Much has been written about U-Boat warfare in the Atlantic during WWII and the convoys of ships that kept Britain supplied, but The Mathews Men is the first book I’ve encountered that tells the story of the U.S. Merchant Mariners who sailed the ships that carried the supplies that kept the Allied war effort in Europe going and weathered the wrath of the German U-Boat force assigned to stop them.
The book focuses not on a seafaring family named Mathews, as the subtitle might be read to imply, but on the residents of Mathews County, Virginia, a small county with a long history of supplying sailors, mates, and captains to U.S. merchant ships. It sets the stage in Mathews County by introducing the reader to the Hodges family, the source of the seven brothers featured in the book’s subtitle, then goes on to tell the tales of the Mathews men who sailed during WWII and the women they left behind.
The stories are as varied as the people featured in them. Some sailors survived being sunk by U-Boats multiple times. Others survived one sinking only to perish in the next. In telling these tales, author William Geroux also chronicles German tactics and the growth of the U.S. Navy from a force utterly incapable of providing adequate protection to U.S. merchant ships to a fleet so effective it forced Admiral Doenitz to rein in his U-Boats.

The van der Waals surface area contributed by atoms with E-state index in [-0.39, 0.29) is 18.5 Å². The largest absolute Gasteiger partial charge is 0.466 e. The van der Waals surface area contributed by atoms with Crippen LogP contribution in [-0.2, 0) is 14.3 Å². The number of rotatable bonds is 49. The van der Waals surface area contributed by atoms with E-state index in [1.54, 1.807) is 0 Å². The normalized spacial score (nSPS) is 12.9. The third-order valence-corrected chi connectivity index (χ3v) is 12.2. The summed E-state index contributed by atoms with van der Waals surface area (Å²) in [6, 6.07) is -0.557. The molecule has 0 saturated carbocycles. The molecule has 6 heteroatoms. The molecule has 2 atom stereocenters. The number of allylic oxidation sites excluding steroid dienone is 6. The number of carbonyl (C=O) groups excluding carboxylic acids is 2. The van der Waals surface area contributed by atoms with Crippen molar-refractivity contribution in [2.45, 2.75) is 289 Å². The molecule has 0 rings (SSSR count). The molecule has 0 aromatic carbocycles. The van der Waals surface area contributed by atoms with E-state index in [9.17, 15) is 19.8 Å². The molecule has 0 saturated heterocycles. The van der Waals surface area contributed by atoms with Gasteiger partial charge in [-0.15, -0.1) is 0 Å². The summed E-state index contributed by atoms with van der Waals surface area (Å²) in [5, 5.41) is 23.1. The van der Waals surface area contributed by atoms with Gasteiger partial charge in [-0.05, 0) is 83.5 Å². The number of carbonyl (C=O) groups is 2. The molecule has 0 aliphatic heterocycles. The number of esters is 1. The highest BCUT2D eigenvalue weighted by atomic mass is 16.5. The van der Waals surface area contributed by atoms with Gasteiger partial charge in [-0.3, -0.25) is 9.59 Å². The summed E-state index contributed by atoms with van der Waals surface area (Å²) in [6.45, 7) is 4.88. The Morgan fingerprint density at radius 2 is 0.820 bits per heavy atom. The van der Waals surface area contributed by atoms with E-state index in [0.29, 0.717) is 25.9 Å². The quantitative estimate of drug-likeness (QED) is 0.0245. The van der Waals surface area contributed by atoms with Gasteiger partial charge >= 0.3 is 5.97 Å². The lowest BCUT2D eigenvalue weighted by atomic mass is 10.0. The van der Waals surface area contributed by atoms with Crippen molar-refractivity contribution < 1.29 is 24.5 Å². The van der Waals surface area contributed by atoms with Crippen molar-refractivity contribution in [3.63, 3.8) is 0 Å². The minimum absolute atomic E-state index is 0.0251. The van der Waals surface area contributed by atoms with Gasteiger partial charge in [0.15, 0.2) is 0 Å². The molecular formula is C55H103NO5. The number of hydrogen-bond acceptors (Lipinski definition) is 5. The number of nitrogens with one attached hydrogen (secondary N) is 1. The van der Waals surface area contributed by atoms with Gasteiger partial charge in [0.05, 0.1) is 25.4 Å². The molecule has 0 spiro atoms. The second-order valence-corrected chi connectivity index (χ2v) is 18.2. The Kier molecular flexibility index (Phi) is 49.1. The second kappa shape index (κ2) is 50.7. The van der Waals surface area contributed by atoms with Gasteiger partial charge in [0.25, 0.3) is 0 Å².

Throughout, Geroux gives the mariners full credit for their courage and devotion to their country, as they volunteered to sail voyage after voyage, some despite having already survived U-Boat attacks, and despite the fact that during the early stages of the war the Navy lacked the ships to provide adequate protection from the Germans. He also chronicles the families who watched them sail time after time, and he includes an extensive set of notes on his sources for those who wish to learn more.
Geroux closes the book with a description of how the Merchant Mariners fared after the war. Theirs is a tale too seldom told, and one that should not be forgotten. Their quiet service despite the danger was critical to Allied success in WWII, and the memory of their deeds should be treasured accordingly.